Turns out there’s a “cosmological constant” in Einstein’s equations, which was thought to be zero, but if we set it to a negative value it explains both the accelerating expansion of the universe and the missing mass. The missing mass is the mass equivalent of this weird anti-gravitic energy. We don’t know what this “dark energy” is — it has never been observed directly — but it makes the equations balance.
It may be that the cosmological constant itself is increasing. If it stays the same, the universe expands so fast that all other galaxies will eventually fade from view. If it is increasing, it will eventually get big enough to overcome atomic forces and everything in the universe will be torn apart: the “big rip.” For now, though, it’s less powerful than gravity and other forces, meaning its effect is only visible at the very largest scales.
After that cheery reassurance we went to the computer imaging lab where we got a talk by Chip Kobulnicky on imaging in astronomy. Raw images from the Wide-Field Planetary Camera on the Hubble space telescope look awful. They consist of four rectangles (three large, one small) with big visible seams between them, speckles of noise, and cosmic ray streaks. Scientists and technicians have to do a lot of processing to make them look all pretty and colorful. We also got some hands-on experience using a program called ds9 to combine the R, G, and B images of the Ring Nebula that were taken at WIRO on our field trip the other day into a single color image. Here’s the result:
(It’s kind of grainy because the exposure was short.)
The day ended with a talk on SETI by scientist/philosopher Jeffrey Lockwood. This talk was a bit of a surprise as we spent the whole time talking and writing about what messages we, as writers, would send to aliens, ignoring questions of transmission mechanism and language. It was an interesting writing exercise, and thought-provoking, but was so different from the hard science focus of the rest of the week that some of us felt kind of whiplashed.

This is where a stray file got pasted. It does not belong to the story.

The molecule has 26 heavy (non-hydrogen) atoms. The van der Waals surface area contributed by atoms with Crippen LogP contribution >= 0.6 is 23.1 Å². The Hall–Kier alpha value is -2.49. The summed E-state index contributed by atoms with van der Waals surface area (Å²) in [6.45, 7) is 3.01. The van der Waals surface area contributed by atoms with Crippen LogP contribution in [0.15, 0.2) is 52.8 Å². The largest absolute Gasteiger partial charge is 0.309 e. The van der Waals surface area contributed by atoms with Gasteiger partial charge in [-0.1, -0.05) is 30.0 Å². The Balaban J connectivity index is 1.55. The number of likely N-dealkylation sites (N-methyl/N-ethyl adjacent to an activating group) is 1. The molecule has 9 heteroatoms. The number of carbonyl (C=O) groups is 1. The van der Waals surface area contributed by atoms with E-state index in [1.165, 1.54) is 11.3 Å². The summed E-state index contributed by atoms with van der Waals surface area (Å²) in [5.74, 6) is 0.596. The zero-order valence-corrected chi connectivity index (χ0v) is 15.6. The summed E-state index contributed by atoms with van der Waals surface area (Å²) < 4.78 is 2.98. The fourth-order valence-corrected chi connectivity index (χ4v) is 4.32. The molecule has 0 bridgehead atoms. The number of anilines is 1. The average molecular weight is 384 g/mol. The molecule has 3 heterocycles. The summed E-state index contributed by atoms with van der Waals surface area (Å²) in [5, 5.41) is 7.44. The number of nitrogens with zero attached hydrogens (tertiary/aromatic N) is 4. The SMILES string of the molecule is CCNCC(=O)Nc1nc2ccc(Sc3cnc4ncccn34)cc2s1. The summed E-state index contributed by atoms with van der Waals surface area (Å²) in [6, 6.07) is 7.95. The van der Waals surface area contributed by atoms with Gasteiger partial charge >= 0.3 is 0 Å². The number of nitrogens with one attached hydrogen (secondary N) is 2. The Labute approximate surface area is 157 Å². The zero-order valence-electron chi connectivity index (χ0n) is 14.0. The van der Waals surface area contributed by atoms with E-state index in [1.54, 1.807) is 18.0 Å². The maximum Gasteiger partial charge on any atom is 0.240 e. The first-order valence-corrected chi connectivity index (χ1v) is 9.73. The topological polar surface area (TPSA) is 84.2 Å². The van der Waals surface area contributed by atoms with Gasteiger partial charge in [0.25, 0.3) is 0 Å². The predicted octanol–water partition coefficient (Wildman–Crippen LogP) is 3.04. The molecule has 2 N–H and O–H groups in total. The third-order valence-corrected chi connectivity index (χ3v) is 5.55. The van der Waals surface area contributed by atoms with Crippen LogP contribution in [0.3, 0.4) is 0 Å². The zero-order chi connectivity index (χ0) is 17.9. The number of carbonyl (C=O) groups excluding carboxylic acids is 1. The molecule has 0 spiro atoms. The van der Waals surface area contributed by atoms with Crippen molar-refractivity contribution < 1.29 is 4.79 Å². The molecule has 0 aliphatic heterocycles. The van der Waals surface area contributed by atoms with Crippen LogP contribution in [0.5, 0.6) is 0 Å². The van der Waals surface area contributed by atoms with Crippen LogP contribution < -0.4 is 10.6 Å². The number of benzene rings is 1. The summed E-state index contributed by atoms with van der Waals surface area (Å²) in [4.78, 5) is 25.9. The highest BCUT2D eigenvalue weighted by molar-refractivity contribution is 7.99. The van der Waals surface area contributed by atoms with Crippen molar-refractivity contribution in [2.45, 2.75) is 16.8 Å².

One of the things I wrote during this session was a message to express the importance of “pattern” to humans while simultaneously encoding the Fibonacci sequence:
It happens again.
Why does it happen again?
Can we predict what the next instance is?
By observing phenomena, we learn about the universe and learn to predict events.
We find patterns and recurrences in all kinds of physical phenomena, from molecules to stars, simple to complex, insert and alive.
Once we have discovered a pattern, we can build devices, craft new experiments, build more knowledge on top of what we have already learned, and even begin to make changes and improve our environment.
We finished the evening on the roof of the physics building, looking at binary stars, globular clusters, the planet Jupiter, and various satellites (including the International Space Station) with night-vision goggles, binoculars, and two very nice amateur telescopes.
Apparently I do not know what’s good for me. Night, all!Tags: launch pad